Automaticity is the third stage of learning. (Buckle up. We need to review a bit of Ed. Theory here. Ed who? No, Education Theory. Don’t worry, it won’t be painful and it is really quite smart and interesting.)
Here’s an illustrated video explanation instead. This Marine Corps band demonstrates automaticity.
First we learn facts to the level of accuracy — we can do them correctly if we take our time and concentrate.
Second we learn facts to the level of fluency. Next, if we continue practicing, we can develop fluency. Then we can go quickly without making mistakes.
Third we can learn facts to the level of automaticity. Finally, after fluency, if we keep practicing we can develop automaticity. Automaticity is when we can go quickly without errors and without much conscious attention. We can perform other tasks at the same time and still perform quickly and accurately. Automaticity with math facts means we can answer any math fact instantly and without having to stop and think about it. In fact, one good description of automaticity is that it is “obligatory” — you can’t help but do it. Students who are automatic in decoding can’t help but read a word if you hold it up in front of them. Similarly students who are automatic with their math facts can’t help but think of the answer to a math fact when they say the problem to themselves. (See, that didn’t hurt much huh?)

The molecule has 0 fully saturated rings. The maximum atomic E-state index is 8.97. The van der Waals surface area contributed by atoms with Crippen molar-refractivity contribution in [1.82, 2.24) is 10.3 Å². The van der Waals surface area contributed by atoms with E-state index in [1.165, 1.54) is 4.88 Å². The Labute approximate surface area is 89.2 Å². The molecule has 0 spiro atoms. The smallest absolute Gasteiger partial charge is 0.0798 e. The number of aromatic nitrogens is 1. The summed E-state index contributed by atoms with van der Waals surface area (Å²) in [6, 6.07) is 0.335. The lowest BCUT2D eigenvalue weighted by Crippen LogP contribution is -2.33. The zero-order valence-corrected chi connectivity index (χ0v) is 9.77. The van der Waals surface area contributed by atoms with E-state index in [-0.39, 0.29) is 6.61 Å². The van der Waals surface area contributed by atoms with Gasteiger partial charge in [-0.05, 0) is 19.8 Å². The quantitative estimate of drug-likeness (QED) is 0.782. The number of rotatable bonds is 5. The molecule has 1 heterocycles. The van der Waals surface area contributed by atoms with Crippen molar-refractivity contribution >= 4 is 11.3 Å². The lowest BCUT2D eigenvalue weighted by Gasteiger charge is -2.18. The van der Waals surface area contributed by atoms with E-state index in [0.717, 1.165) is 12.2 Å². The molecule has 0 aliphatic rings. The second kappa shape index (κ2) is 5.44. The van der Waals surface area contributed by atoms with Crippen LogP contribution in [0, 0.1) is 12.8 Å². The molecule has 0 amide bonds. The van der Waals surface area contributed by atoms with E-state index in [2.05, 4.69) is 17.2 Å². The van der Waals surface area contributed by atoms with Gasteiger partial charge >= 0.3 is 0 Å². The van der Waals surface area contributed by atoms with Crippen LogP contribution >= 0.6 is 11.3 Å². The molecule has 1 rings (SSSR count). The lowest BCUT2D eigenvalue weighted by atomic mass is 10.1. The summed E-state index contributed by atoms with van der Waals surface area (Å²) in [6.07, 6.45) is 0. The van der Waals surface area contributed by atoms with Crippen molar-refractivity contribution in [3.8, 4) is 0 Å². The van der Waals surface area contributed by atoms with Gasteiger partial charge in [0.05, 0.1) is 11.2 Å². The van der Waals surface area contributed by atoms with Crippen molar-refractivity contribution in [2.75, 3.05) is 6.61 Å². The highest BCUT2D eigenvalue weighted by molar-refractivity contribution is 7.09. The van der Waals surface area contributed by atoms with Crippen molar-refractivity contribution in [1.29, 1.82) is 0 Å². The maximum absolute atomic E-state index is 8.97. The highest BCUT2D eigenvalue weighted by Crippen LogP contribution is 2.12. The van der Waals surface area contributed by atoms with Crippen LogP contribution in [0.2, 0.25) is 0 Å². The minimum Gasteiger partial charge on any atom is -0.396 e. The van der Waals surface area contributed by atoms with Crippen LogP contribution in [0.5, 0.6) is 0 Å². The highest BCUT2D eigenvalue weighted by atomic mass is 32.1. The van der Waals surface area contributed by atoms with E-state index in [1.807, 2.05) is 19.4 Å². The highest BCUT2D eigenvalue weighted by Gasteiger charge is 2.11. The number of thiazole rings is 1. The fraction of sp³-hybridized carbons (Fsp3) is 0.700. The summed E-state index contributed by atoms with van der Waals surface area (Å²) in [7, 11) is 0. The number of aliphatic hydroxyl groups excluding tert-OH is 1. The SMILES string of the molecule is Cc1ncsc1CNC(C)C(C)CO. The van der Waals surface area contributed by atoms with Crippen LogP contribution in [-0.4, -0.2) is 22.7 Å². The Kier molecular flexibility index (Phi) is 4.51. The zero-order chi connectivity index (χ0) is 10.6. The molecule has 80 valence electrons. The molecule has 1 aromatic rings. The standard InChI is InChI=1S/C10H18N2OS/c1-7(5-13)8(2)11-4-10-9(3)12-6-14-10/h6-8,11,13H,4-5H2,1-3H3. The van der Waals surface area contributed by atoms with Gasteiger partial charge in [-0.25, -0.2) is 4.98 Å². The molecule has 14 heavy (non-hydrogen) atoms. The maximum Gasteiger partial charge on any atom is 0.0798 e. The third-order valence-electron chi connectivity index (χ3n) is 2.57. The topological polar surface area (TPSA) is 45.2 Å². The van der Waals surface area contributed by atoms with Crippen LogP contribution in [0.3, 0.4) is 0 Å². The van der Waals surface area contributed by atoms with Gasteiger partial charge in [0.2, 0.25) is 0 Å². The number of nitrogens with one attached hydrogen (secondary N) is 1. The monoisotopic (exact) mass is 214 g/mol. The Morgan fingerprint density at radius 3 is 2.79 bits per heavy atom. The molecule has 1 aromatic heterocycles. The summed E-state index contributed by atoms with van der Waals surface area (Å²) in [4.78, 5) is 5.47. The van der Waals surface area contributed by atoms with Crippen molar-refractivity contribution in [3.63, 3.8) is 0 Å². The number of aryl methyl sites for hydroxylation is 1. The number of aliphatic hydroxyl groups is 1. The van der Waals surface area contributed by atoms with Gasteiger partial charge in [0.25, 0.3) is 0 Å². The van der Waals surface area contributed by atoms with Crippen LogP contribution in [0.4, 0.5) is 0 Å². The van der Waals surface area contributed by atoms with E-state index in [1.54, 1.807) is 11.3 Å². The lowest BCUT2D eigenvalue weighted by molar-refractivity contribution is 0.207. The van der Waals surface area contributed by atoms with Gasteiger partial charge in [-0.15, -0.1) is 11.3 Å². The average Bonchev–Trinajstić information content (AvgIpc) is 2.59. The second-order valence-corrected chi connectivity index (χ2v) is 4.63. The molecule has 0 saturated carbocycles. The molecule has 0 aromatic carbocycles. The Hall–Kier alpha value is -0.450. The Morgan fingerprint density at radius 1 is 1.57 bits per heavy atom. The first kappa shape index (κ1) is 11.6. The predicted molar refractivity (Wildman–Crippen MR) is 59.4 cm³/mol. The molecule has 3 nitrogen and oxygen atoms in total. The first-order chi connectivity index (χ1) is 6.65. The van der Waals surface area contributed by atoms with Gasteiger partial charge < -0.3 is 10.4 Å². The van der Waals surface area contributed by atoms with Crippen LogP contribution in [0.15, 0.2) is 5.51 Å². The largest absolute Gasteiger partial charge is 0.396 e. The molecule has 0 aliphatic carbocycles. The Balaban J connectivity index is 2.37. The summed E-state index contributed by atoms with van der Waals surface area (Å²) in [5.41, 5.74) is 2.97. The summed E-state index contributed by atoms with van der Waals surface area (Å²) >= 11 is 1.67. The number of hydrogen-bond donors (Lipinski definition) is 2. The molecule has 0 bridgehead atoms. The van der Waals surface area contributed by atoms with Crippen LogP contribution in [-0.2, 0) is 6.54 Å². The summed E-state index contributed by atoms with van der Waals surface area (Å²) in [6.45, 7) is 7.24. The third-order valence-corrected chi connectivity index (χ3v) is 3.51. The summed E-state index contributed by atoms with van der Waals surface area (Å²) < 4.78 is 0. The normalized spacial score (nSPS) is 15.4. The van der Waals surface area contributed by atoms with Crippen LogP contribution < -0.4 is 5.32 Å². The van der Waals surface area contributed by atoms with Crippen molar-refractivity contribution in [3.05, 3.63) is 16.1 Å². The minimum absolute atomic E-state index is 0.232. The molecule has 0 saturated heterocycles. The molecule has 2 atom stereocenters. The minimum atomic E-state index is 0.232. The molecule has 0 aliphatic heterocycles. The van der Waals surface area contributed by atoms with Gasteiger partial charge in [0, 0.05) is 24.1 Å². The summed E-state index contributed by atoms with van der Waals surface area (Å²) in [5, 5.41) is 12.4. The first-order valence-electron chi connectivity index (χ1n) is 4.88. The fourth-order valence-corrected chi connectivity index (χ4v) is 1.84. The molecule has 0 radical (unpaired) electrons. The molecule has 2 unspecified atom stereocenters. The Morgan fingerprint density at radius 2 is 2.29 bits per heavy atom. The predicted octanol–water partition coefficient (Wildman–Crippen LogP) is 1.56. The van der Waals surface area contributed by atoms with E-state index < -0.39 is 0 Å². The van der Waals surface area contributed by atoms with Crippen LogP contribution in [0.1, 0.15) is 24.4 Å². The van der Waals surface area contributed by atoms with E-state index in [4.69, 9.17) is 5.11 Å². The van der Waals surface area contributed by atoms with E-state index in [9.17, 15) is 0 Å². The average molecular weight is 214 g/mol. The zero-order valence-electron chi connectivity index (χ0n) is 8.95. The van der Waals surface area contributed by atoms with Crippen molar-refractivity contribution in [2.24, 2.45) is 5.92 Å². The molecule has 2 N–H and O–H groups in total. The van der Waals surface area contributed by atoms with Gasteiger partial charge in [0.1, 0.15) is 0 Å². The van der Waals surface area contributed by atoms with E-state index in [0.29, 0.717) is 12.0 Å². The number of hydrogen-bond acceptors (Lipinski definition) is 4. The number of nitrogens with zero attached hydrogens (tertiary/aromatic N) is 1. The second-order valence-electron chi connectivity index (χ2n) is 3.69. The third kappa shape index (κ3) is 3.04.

Automaticity with math facts is important because the whole point of learning math facts is to use them in the service of higher and more complex math problems. We want students to be thinking about the complex process, the problem-solving or the multi-step algorithm they are learning — not having to stop and ponder the answer to simple math facts. (Taking off their shoes and socks to count toes is a good indication that perhaps automaticity is not present!) So not only do we want them accurate and fast (fluent) but we also want them to be thinking about other things at the same time (automaticity). One characteristic of students who lack automaticity in math facts is that their math work is full of simple, easy-to-fix errors. We used to call these “careless errors.” But these errors stem from not knowing math facts to automaticity — the student can either focus on getting the facts correct or on getting the procedures correct — but cannot focus on both at the same time. So helping students learn math facts to automaticity will improve their ability to learn and retain higher order math skills— because they won’t be distracted by trying to remember math facts.